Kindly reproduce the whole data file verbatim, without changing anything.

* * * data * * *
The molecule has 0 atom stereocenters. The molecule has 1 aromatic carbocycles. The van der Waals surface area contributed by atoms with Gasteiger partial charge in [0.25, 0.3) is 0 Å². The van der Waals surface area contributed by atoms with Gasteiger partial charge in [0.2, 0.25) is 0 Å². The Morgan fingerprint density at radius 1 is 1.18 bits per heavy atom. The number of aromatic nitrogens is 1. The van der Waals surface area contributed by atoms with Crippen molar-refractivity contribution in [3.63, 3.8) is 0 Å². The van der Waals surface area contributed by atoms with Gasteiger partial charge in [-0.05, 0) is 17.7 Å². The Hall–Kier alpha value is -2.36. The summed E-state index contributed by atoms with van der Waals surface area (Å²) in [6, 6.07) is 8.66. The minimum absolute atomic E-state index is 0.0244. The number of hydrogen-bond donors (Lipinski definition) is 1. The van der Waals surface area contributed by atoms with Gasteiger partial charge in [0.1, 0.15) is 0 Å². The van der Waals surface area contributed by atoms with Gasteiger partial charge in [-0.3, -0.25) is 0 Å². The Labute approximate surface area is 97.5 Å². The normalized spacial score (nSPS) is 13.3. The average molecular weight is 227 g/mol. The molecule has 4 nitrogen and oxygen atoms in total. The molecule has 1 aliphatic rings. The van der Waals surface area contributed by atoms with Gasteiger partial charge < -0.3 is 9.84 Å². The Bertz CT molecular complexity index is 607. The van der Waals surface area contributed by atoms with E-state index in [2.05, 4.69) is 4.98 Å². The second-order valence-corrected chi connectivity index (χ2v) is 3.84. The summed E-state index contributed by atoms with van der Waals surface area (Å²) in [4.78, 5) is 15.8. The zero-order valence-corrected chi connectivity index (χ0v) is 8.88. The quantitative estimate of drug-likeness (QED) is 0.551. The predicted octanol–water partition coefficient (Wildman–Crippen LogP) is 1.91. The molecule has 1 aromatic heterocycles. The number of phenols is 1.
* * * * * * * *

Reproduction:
The molecule has 0 atom stereocenters. The molecule has 1 aromatic carbocycles. The van der Waals surface area contributed by atoms with Gasteiger partial charge in [0.25, 0.3) is 0 Å². The van der Waals surface area contributed by atoms with Gasteiger partial charge in [0.2, 0.25) is 0 Å². The Morgan fingerprint density at radius 1 is 1.18 bits per heavy atom. The number of aromatic nitrogens is 1. The van der Waals surface area contributed by atoms with Crippen molar-refractivity contribution in [3.63, 3.8) is 0 Å². The van der Waals surface area contributed by atoms with Gasteiger partial charge in [-0.05, 0) is 17.7 Å². The Hall–Kier alpha value is -2.36. The summed E-state index contributed by atoms with van der Waals surface area (Å²) in [6, 6.07) is 8.66. The minimum absolute atomic E-state index is 0.0244. The number of hydrogen-bond donors (Lipinski definition) is 1. The van der Waals surface area contributed by atoms with Gasteiger partial charge in [0.1, 0.15) is 0 Å². The van der Waals surface area contributed by atoms with Gasteiger partial charge in [-0.3, -0.25) is 0 Å². The Labute approximate surface area is 97.5 Å². The normalized spacial score (nSPS) is 13.3. The average molecular weight is 227 g/mol. The molecule has 4 nitrogen and oxygen atoms in total. The molecule has 1 aliphatic rings. The van der Waals surface area contributed by atoms with Gasteiger partial charge < -0.3 is 9.84 Å². The Bertz CT molecular complexity index is 607. The van der Waals surface area contributed by atoms with E-state index in [2.05, 4.69) is 4.98 Å². The second-order valence-corrected chi connectivity index (χ2v) is 3.84. The summed E-state index contributed by atoms with van der Waals surface area (Å²) in [4.78, 5) is 15.8. The zero-order valence-corrected chi connectivity index (χ0v) is 8.88. The quantitative estimate of drug-likeness (QED) is 0.551. The predicted octanol–water partition coefficient (Wildman–Crippen LogP) is 1.91. The molecule has 1 aromatic heterocycles. The number of phenols is 1.